Provided that I’m now coming into my mid-30s—with a superb relationship, most of my well being, and the perfect job I’ve ever had, but additionally the identical outdated head stuffed with fucked-up insecurities, anxieties, and howling fantods that’s been plaguing me all my grownup life—I sincerely hope that Ben Folds’ “Fred Jones Pt. 2” doesn’t find yourself being about me. A sequel of types to the Ben Fold Fives’ much more tragic “Cigarette,” “Fred Jones” is the largest bummer on Rocking The Suburbs, an album that doesn’t lack for musical downers. However none of them can beat the picture of Mr. Jones—summarily booted from his job after 25 years by a bunch of people that don’t even know his first title—sitting in his basement and desperately making an attempt to hint an image of higher days. “Activates the sunshine, and it doesn’t look proper”—sung in duet with Folds and Cake’s John McCrea—hurts, however it’s one of many last strains, “He’s forgotten, however not but gone” that units my deepest fears to howling as soon as once more.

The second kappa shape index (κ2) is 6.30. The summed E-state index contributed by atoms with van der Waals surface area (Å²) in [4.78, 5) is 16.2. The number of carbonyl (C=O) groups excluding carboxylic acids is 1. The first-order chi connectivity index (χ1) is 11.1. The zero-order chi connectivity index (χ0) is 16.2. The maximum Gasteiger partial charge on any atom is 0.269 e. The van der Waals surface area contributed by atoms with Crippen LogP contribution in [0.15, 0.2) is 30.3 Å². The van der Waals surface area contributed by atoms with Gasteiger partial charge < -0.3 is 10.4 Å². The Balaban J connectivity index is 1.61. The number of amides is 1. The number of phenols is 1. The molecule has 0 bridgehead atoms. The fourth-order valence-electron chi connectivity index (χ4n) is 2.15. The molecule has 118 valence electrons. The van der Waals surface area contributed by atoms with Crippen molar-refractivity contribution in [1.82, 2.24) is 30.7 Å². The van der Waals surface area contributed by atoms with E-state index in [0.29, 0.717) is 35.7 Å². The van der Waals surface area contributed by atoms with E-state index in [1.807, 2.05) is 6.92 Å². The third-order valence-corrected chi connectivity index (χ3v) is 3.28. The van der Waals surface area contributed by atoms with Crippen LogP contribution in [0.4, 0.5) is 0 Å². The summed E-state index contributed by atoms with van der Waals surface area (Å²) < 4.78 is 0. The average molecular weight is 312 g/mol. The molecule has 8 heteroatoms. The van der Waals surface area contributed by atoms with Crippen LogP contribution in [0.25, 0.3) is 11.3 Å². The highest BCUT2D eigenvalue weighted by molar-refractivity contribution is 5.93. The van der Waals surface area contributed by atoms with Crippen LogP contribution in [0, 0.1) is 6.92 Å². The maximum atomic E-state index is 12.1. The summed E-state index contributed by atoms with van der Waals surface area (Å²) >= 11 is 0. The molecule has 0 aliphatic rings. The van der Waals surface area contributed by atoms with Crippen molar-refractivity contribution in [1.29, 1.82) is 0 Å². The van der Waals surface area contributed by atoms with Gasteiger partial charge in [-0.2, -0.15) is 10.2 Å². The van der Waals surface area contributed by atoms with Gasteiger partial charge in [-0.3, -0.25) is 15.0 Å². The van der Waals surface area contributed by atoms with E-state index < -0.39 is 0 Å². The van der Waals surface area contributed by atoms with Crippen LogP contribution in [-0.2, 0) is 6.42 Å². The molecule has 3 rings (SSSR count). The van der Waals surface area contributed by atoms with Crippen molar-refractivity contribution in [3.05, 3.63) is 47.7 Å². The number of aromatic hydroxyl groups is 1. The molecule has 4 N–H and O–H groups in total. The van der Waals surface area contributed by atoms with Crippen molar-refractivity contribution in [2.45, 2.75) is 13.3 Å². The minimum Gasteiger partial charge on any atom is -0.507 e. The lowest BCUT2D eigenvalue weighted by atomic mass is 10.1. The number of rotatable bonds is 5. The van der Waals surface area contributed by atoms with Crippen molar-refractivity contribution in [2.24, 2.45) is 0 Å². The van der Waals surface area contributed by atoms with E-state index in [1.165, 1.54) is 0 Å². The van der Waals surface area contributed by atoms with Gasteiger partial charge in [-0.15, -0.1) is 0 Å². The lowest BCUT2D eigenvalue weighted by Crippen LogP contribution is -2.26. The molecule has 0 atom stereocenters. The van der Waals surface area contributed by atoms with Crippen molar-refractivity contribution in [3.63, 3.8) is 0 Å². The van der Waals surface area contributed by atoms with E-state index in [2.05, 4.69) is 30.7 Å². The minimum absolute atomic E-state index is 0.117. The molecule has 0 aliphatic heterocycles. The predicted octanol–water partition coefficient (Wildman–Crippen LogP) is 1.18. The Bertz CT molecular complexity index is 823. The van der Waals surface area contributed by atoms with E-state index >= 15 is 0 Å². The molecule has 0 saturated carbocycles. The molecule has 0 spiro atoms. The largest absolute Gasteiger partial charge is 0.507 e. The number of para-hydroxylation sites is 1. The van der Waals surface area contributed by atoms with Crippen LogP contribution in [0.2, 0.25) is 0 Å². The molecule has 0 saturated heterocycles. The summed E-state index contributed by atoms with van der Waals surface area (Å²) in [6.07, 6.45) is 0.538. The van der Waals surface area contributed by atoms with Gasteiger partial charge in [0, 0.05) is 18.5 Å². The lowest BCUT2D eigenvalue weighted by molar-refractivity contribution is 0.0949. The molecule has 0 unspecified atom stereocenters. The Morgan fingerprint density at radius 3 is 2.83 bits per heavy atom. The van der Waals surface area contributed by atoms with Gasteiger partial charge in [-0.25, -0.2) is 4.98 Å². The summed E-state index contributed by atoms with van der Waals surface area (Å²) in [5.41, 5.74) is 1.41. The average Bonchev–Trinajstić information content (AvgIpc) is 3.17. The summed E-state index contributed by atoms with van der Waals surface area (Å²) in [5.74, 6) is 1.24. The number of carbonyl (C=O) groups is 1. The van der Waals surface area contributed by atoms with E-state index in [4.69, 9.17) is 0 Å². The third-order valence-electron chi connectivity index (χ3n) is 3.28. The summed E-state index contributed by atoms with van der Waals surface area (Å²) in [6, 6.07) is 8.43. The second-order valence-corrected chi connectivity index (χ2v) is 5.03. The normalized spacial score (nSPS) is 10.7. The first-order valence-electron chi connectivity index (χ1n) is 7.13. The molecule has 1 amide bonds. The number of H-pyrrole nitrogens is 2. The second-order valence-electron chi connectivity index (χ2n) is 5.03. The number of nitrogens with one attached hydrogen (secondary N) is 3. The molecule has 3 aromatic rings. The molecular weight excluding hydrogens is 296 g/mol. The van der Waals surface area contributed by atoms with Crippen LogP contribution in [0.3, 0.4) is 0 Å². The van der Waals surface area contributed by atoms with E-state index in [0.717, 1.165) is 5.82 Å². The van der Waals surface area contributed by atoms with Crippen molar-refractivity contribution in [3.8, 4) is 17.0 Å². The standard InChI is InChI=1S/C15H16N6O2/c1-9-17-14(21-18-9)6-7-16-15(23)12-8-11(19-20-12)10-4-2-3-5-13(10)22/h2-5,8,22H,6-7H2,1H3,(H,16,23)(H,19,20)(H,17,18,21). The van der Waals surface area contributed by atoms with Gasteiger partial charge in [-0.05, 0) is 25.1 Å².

I’ve at all times had a comfortable spot for Allentown, Pennsylvania’s Pissed Denims, who veer from sludgy punk to thrash to straight noise alongside Speaking Heads-like lyrics that eviscerate American tradition. This 12 months’s glorious Why Love Now is just about an idea album a couple of masculine piece of shit, veering between faux-feminist negging, needy come-ons, and hyper-aggressive soiled discuss that feels like a porn video’s feedback part come to life. However manner again on its 2007 debut Hope For Males, the band’s scope was a bit of broader, and on “The Jogger,” singer Matt Korvette howls snapshots of conspicuous consumption over an eerie oscillating chasm of suggestions. “Piece of cake, racquetball, mountaineering journey,” he intones, ending every record with the phrase, “The jogger!.” On the time, a pal of mine and I’d textual content one another backwards and forwards with objects from our personal lives: “Submit-work beers with the crew, Xbox 360, summer time hours … THE JOGGER,” ribbing ourselves for enjoying together with the form of hyper-capitalist upward mobility the track disembowels. A decade later, it’s a bit of nearer to residence. Generally after I’m standing in West Elm pondering which media cupboard greatest displays my private aesthetic and life-style, I hear the observe’s growl at the back of my thoughts. “Fantasy soccer, soy milk, mid-century massive,” I hear, then Korvette’s dagger, “THE JOGGER.”